Bukhara (بُخارا in Persian, Buxoro in Uzbek; Бухара in Russian; also Boxara in Tatar) is one of the major cities of Uzbekistan, capital of the Bukhara region (Bukhoro Wiloyati ). The majority of city's population are Persian-speaking Tajiks. It forms together with Samarkand the two major centers of the Tajiki-Persian culture and history. During the Soviet times these two Tajiki centers were annexed to the Uzbekistan SSR, much to the disgust of the Tajiks of Central-Asia. Ever since a harsh program of assimilation and cultural confinement has been carried out on the Tajiks of Uzbekistan by the Uzbek authority.
Bukhara is also home to a large number of Jews, whose ancestors settled in the city during Roman times. The term 'Bukharan Jew' is frequently used to describe all Jews who come from Central Asia.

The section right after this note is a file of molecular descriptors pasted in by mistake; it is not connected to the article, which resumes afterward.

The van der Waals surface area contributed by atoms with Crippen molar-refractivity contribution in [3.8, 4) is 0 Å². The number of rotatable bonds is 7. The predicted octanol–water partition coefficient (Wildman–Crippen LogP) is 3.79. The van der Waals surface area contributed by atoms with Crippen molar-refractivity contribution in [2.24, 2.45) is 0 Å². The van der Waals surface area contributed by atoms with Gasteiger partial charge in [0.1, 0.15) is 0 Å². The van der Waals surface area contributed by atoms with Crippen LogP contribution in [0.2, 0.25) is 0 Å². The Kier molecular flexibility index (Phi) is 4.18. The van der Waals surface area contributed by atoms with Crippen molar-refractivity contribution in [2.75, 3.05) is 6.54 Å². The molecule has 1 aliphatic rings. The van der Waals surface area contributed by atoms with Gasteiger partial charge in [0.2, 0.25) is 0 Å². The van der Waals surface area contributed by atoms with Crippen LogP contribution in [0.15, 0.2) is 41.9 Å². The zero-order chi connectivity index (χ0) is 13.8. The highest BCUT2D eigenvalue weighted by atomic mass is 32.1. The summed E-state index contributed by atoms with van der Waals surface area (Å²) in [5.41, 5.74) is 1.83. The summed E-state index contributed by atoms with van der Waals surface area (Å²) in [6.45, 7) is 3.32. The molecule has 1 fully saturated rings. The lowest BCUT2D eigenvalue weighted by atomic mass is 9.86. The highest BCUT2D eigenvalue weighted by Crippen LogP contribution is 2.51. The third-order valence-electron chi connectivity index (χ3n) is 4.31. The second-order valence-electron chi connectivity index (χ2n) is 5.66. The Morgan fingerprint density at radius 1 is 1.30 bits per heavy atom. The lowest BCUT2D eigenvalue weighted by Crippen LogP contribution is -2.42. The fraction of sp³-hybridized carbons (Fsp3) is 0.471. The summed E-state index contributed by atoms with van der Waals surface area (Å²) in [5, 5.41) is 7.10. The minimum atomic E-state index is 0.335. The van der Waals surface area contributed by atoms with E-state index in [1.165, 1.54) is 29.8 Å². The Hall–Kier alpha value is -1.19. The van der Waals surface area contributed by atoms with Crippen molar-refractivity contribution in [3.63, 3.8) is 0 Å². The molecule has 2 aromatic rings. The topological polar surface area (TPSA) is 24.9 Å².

Bukhara has been one of the main centers of Iranian civilization during the history. Its architecture and archaeological sites form one of the pillars of the Persian history and art. The region of Bukhara was for a long period a part of the Persian Empire. The origin of its inhabitants goes back to the period of Aryan immigration into the region. The Iranian Soghdians inhabited the area and some centuries later the Persian language became dominant among them. The Last emir of Bukhara was Muhammad Alim Khan (1880-1944)*
The historic center of Bukhara has been listed by UNESCO as one of the World Heritage Sites. It contains numerous mosques and madrassas.
A statue of the populist philosopher and wise man Nasreddin can be found on a central square. It shows him riding his donkey backwards and grasping its tail, as he is traditionally depicted.
- Moorcroft, William and Trebeck, George. 1841. Travels in the Himalayan Provinces of Hindustan and the Panjab; in Ladakh and Kashmir, in Peshawar, Kabul, Kunduz, and Bokhara... from 1819 to 1825, Vol. II. Reprint: New Delhi, Sagar Publications, 1971.
Last updated: 05-09-2005 20:51:17